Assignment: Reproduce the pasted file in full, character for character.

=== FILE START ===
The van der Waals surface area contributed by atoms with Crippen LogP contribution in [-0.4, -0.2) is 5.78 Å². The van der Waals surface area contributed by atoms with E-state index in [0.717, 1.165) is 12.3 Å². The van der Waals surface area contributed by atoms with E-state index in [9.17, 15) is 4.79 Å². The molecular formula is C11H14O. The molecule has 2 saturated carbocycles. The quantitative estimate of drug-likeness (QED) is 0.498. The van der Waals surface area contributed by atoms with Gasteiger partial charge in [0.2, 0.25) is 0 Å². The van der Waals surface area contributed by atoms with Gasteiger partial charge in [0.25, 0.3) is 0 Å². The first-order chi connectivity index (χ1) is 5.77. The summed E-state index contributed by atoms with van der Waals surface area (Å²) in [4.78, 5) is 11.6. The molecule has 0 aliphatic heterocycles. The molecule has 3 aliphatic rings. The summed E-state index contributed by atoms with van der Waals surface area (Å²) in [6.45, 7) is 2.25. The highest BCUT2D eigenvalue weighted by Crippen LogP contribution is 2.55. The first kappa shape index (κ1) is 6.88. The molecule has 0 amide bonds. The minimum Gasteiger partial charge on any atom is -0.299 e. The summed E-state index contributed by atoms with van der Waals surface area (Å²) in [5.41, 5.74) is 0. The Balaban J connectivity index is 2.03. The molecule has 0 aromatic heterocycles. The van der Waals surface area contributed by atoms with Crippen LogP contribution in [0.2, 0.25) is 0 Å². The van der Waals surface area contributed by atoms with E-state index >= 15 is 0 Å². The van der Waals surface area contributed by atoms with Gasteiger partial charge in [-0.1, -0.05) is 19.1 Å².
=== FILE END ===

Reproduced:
The van der Waals surface area contributed by atoms with Crippen LogP contribution in [-0.4, -0.2) is 5.78 Å². The van der Waals surface area contributed by atoms with E-state index in [0.717, 1.165) is 12.3 Å². The van der Waals surface area contributed by atoms with E-state index in [9.17, 15) is 4.79 Å². The molecular formula is C11H14O. The molecule has 2 saturated carbocycles. The quantitative estimate of drug-likeness (QED) is 0.498. The van der Waals surface area contributed by atoms with Gasteiger partial charge in [0.2, 0.25) is 0 Å². The van der Waals surface area contributed by atoms with Gasteiger partial charge in [0.25, 0.3) is 0 Å². The first-order chi connectivity index (χ1) is 5.77. The summed E-state index contributed by atoms with van der Waals surface area (Å²) in [4.78, 5) is 11.6. The molecule has 0 aliphatic heterocycles. The molecule has 3 aliphatic rings. The summed E-state index contributed by atoms with van der Waals surface area (Å²) in [6.45, 7) is 2.25. The highest BCUT2D eigenvalue weighted by Crippen LogP contribution is 2.55. The first kappa shape index (κ1) is 6.88. The molecule has 0 amide bonds. The minimum Gasteiger partial charge on any atom is -0.299 e. The summed E-state index contributed by atoms with van der Waals surface area (Å²) in [5.41, 5.74) is 0. The Balaban J connectivity index is 2.03. The molecule has 0 aromatic heterocycles. The van der Waals surface area contributed by atoms with Crippen LogP contribution in [0.2, 0.25) is 0 Å². The van der Waals surface area contributed by atoms with E-state index >= 15 is 0 Å². The van der Waals surface area contributed by atoms with Gasteiger partial charge in [-0.1, -0.05) is 19.1 Å².